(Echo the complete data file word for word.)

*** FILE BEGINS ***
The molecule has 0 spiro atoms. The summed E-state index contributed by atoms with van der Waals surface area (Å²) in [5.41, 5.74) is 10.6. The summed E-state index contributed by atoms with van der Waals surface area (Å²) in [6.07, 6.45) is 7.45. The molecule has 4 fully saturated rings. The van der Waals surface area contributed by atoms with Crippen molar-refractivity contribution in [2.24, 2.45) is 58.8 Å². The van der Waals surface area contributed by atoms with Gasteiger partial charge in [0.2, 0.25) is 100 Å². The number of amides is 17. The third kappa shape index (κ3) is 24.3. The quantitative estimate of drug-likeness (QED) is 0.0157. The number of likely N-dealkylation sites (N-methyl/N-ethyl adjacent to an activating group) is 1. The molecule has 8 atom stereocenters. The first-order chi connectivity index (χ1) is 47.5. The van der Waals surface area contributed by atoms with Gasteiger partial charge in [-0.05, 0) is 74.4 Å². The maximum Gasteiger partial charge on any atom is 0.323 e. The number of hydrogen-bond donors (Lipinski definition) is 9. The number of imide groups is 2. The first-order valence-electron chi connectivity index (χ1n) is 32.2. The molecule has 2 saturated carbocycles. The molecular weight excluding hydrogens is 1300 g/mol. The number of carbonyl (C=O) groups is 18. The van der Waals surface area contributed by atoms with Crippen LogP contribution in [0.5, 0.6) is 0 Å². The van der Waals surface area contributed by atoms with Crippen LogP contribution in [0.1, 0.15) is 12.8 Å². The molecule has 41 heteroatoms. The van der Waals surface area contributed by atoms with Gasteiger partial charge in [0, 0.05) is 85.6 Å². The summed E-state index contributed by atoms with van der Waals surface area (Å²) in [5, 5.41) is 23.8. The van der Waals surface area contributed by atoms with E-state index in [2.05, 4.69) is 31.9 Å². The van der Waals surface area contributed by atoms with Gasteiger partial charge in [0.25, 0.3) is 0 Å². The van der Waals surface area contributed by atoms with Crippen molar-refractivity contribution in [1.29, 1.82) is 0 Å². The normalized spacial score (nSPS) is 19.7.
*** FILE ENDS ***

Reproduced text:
The molecule has 0 spiro atoms. The summed E-state index contributed by atoms with van der Waals surface area (Å²) in [5.41, 5.74) is 10.6. The summed E-state index contributed by atoms with van der Waals surface area (Å²) in [6.07, 6.45) is 7.45. The molecule has 4 fully saturated rings. The van der Waals surface area contributed by atoms with Crippen molar-refractivity contribution in [2.24, 2.45) is 58.8 Å². The van der Waals surface area contributed by atoms with Gasteiger partial charge in [0.2, 0.25) is 100 Å². The number of amides is 17. The third kappa shape index (κ3) is 24.3. The quantitative estimate of drug-likeness (QED) is 0.0157. The number of likely N-dealkylation sites (N-methyl/N-ethyl adjacent to an activating group) is 1. The molecule has 8 atom stereocenters. The first-order chi connectivity index (χ1) is 47.5. The van der Waals surface area contributed by atoms with Gasteiger partial charge in [-0.05, 0) is 74.4 Å². The maximum Gasteiger partial charge on any atom is 0.323 e. The number of hydrogen-bond donors (Lipinski definition) is 9. The number of imide groups is 2. The first-order valence-electron chi connectivity index (χ1n) is 32.2. The molecule has 2 saturated carbocycles. The molecular weight excluding hydrogens is 1300 g/mol. The number of carbonyl (C=O) groups is 18. The van der Waals surface area contributed by atoms with Crippen LogP contribution in [0.5, 0.6) is 0 Å². The van der Waals surface area contributed by atoms with Crippen LogP contribution in [0.1, 0.15) is 12.8 Å². The molecule has 41 heteroatoms. The van der Waals surface area contributed by atoms with Gasteiger partial charge in [0, 0.05) is 85.6 Å². The summed E-state index contributed by atoms with van der Waals surface area (Å²) in [5, 5.41) is 23.8. The van der Waals surface area contributed by atoms with E-state index in [2.05, 4.69) is 31.9 Å². The van der Waals surface area contributed by atoms with Gasteiger partial charge in [0.25, 0.3) is 0 Å². The van der Waals surface area contributed by atoms with Crippen molar-refractivity contribution in [1.29, 1.82) is 0 Å². The normalized spacial score (nSPS) is 19.7.